Most of my heroes

Lance Armstrong and the problem with hero worship, PLUS putting a Shine On local acts Markings and Black Glovez and running down the big events capping this week, including Hip Hop Karaoke and Igloofest.

You don’t have to be Lance Armstrong to find yourself with a major first-world problem on your hands. You just gotta be mad at him.

I’m wondering as much as you are what place the man who did for arm jewellery what Crocs did for footwear has in a hip hop culture column, but I just can’t shake this urge to say something.

I’d be speaking out that ass with any opinion on the use of performance enhancers in pro sports, with respect to the fact that it is worth debating elsewhere by people who care more. I definitely know cats who spit better lifted, but to date I haven’t seen anyone in the rap world try to make policy on that matter.

The Armstrong drama rings a chord with me now simply because he’s a hero to people. The amount of vitriolic, self-righteous name-calling and “lotta ball” jokes he’s been subject to since finding a questionable porte-parole in fuckin’ Oprah — all-too-eager to call him out when it suddenly leaked he’d come clean to her on his alleged doping — truly saddens me, and here’s why.

We all have our heroes. And anyone can be a hero to almost anyone, when you think about it. Literally billions upon billions of people throughout civilization have affected someone else in a way that touched, inspired or indeed saved.

This is the same civilization that has encouraged growth, evolution and oneness while at the same time espousing power, money and greed as the way toward self-worth. It’s the same civilization that is inherently flawed in so many respects, but that we still belong to and believe in and love.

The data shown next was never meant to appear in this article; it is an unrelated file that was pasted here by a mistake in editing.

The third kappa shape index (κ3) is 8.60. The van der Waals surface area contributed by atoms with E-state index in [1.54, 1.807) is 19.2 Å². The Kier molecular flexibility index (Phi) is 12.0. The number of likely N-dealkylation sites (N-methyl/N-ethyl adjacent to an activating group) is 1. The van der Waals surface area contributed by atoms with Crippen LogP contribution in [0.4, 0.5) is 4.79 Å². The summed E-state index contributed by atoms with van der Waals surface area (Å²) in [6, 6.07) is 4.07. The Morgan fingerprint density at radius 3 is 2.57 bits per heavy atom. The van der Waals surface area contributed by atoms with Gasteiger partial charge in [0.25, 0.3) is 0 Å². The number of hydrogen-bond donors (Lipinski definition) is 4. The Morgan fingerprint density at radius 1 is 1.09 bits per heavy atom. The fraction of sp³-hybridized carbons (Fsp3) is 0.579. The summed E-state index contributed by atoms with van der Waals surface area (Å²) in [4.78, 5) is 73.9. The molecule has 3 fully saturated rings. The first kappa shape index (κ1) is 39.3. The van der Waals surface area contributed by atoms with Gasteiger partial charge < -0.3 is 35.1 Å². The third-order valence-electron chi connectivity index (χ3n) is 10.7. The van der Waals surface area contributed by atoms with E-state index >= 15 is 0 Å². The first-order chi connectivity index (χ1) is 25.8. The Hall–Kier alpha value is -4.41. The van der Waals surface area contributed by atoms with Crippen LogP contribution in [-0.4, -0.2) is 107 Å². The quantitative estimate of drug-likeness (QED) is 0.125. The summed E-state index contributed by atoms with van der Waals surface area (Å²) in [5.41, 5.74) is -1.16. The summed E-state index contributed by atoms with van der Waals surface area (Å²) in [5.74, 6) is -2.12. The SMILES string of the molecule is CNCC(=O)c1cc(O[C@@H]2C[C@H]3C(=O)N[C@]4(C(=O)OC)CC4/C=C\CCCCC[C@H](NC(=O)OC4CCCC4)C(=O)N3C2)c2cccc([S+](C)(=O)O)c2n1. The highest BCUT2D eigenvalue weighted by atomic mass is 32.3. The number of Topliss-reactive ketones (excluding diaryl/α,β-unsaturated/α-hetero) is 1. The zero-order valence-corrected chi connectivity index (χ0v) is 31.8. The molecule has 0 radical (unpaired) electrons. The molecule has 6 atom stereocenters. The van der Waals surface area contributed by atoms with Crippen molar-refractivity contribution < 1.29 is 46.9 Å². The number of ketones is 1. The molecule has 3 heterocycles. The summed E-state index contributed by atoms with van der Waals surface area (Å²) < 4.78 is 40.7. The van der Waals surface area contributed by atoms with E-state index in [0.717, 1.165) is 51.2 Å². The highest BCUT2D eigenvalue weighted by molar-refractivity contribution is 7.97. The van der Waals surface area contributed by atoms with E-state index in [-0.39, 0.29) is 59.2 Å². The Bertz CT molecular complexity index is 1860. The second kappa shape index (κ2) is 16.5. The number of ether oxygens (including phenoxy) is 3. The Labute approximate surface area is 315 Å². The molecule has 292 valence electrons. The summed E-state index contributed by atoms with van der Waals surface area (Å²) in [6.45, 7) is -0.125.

Read that last paragraph again and replace the word “civilization” first with “culture” and then again with “person.” Remind you of anything or anyone?

The only thing I can really get mad at in this instance is a societal propensity toward placing our heroes on a pedestal, removing the human factor which should in fact be the tie that binds, and then losing our shit when that person lives up to being just that: a person.

Many of my own marquee-name heroes — living or dead, flesh or fictional — have avoided disgrace by being truthful about themselves by nature, and by dealing with unsolicited private revelations in a fashion so head-on you had to respect it. The people in my personal life I consider heroes could have skeletons in their closet for all I know, but they’ve inspired me in part precisely by being unashamed to wake up grumpy with bad breath like the rest of us.

Our heroes are real people, and when they disappoint, we have a choice to make: stick with them or move on. That choice is tough enough without smug, gloating assholes on the sidelines cheering because someone else’s failure makes them feel better about their own shortcomings. These types enable the worst kind of hypocrisy, breaking spirits along the way like a mad marching parade of Alfred E. New-men and women — misguided malcontents about to trample each other for a big-screen-facing corner table with a hot waitress come the “what, me worry?” puck-drop this weekend.

I bet you if Oprah blew the whistle half as loud on any number of folks she has the goods on, the whole world would stop, and in the words of my greatest inspirational motivator Matt Foley, it wouldn’t amount to jack squat — partly because we’d just ignore what really mattered, and then partly because dismissal is easier than discussion.